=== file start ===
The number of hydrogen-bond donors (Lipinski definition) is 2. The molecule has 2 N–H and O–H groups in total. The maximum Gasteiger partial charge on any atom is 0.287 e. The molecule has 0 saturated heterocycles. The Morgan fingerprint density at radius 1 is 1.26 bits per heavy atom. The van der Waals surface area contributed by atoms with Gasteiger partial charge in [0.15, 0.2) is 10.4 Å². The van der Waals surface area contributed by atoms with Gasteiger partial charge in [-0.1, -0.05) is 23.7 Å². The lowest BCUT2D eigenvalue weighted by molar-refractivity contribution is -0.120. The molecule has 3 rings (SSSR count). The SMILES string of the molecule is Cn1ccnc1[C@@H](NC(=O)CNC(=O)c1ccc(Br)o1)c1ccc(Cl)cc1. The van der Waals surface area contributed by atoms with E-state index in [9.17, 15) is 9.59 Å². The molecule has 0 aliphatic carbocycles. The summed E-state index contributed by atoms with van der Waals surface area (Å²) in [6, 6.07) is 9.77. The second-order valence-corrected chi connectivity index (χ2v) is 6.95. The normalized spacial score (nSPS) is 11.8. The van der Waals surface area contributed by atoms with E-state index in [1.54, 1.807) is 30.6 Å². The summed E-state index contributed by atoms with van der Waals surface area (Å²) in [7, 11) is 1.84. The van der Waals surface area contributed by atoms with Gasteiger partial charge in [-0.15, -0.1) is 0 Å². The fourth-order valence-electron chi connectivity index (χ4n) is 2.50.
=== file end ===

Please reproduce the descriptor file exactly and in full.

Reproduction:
The number of hydrogen-bond donors (Lipinski definition) is 2. The molecule has 2 N–H and O–H groups in total. The maximum Gasteiger partial charge on any atom is 0.287 e. The molecule has 0 saturated heterocycles. The Morgan fingerprint density at radius 1 is 1.26 bits per heavy atom. The van der Waals surface area contributed by atoms with Gasteiger partial charge in [0.15, 0.2) is 10.4 Å². The van der Waals surface area contributed by atoms with Gasteiger partial charge in [-0.1, -0.05) is 23.7 Å². The lowest BCUT2D eigenvalue weighted by molar-refractivity contribution is -0.120. The molecule has 3 rings (SSSR count). The SMILES string of the molecule is Cn1ccnc1[C@@H](NC(=O)CNC(=O)c1ccc(Br)o1)c1ccc(Cl)cc1. The van der Waals surface area contributed by atoms with E-state index in [9.17, 15) is 9.59 Å². The molecule has 0 aliphatic carbocycles. The summed E-state index contributed by atoms with van der Waals surface area (Å²) in [6, 6.07) is 9.77. The second-order valence-corrected chi connectivity index (χ2v) is 6.95. The normalized spacial score (nSPS) is 11.8. The van der Waals surface area contributed by atoms with E-state index in [1.54, 1.807) is 30.6 Å². The summed E-state index contributed by atoms with van der Waals surface area (Å²) in [7, 11) is 1.84. The van der Waals surface area contributed by atoms with Gasteiger partial charge in [-0.15, -0.1) is 0 Å². The fourth-order valence-electron chi connectivity index (χ4n) is 2.50.